'The Turning' Soundtrack Is Even Better Than 'The Turning' Movie
We often see horror movies for the experience of it -- the jumps, spooks, and scares, etc. that make watching them unlike any other kind of flick. In the case of The Turning, the big studio horror movie out this January to fill the doldrums of the always bleak winter release calendar, the best experience isn't necessarily the movie at all. It's in the soundtrack.
Floria Sigismondi's (The Runaways, Handmaid's Tale) The Turning is a mostly fine '90s-set retelling of the 1898 novella The Turn of the Screw by Henry James. It's got some middling scares and a good cast, including Mackenzie Davis (Halt and Catch Fire, Terminator: Dark Fate) as a governess looking after two orphaned siblings (Stranger Things' Finn Wolfhard and The Florida Project breakout star Brooklynn Prince) who live in an especially creepy/maybe haunted estate. You could brace the cold weather to get to the theaters to see it and would probably have an alright time. (I did!) Or, you could opt to stay in, set out some moody candles, and listen to the soundtrack, twirling around your room Stevie Nicks-style because it's absolutely killer and essentially relays the film's plot through its songs.
Not only does The Turning soundtrack effectively capture the maddening tone, it's an impressive, entirely original compilation. Made up of alluring rock songs by mostly women artists and bands fronted by women, from legends like Courtney Love and Kim Gordon to indie darlings like Mitski and Soccer Mommy, the soundtrack takes you to the frightening, lonely place that Mackenzie Davis' Kate endures more effectively than the film.
While Sigismondi has some film/TV directing credits to her name, she's best known as a major music video director -- working with artists like Rihanna, Katy Perry, Marilyn Manson, and others -- so it makes sense that music would be an integral part of her latest feature. She reached out to frequent collaborator and songwriter/producer Lawrence Rothman to make the album come together, and they, along with Rothman's brother Yves, commissioned artists (aside from Mitski and Alice Glass) to visit to their LA studio to produce a cohesive-sounding record. Making a soundtrack this way, as opposed to featuring already released music, is of course nothing new, but here, the current indie rock and dream pop music is made to sound as if it's straight out of the '90s, coalescing into both an integral mood-setting part of and standalone companion to the movie.
Never does the new music feel out of place while watching the film, and on the record, the tracks make rock sound as fresh as ever. Scenes featuring Kate putting on a cassette tape that plays Soccer Mommy's "Feed" isn't confusing; it sends a shiver down your spine with its fuzzy guitars and singer Sophie Allison's breathy voice, sparking curiosity over what this new song is when Sigismondi could have made the easier choice to feature something actually from the era, like Nirvana, instead. By bringing together innovative and rightfully creepy guitar-focused songs from Mitski, Sunflower Bean, and Vagabond together on the album, it makes a strong case that rock is not dead. Rather, these are the rising voices who are making it exciting.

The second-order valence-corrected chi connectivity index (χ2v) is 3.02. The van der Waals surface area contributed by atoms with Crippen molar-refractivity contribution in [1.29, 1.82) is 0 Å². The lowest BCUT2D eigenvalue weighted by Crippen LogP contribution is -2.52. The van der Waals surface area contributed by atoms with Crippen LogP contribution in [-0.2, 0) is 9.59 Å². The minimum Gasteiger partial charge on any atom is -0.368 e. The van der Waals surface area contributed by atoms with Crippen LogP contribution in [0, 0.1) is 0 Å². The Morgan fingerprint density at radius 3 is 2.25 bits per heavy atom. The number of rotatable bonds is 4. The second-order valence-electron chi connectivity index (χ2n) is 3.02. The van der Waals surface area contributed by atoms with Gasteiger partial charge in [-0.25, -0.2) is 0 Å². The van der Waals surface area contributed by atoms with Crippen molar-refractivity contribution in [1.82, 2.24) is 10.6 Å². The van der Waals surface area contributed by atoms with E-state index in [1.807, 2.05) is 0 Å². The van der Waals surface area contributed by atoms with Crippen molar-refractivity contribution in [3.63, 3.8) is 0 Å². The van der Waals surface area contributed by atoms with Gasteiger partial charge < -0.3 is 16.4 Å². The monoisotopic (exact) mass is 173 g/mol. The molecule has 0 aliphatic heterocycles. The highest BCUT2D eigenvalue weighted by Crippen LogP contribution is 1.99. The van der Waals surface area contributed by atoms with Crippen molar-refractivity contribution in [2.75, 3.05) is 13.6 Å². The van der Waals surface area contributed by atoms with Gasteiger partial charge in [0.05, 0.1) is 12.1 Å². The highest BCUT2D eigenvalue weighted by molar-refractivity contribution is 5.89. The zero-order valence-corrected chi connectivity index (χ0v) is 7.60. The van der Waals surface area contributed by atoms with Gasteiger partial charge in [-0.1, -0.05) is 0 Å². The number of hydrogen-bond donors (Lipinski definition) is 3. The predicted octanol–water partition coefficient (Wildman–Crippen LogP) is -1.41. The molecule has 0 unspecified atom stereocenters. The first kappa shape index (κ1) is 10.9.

What makes the artists' contributions so interesting is that, for the most part, they (spoiler alert!) mirror Kate's descent into insanity -- except here, her reaction to violence and fear of her own mind is more eerily pronounced and concrete. The way that "the ghosts were just a figment of her imagination all along" is revealed in the movie comes off as a typical horror trope (especially if you're not already familiar with the source material), but on the soundtrack, it doesn't scan as a cop-out. Instead, it thrusts you into Kate's psyche and works as a cohesive commentary on how isolating a woman's experience with mental illness can be. "Womb," Cherry Glazerr's creepy romp about feeling empty, has reverberating guitars so loud they suck the life out of you, and you can't help but feeling wistful listening to "Call Me," Empress Of's synth-pop number reflecting on trauma. The producers gave the recording artists "diaries" of the characters to inspire this mindset, and the end result proves how successful they were musically in capturing this mental landscape that didn't feel quite as satisfying or concise on screen.
You can pull the plot right out of the track-listing (see girl in red's dizzying "Kate's Not Here") and certainly throughout all of the the lyrics, but as a whole, it's an enticing concept album. If you have to choose which to spend more time with, The Turning itself or its soundtrack, make it the soundtrack so you can lose your head a bit by delving into this roster of great artists. The Turning (The Original Motion Picture Soundtrack) leaves you feeling mad, and not in the way you might feel if you had just walked out of the actual movie.
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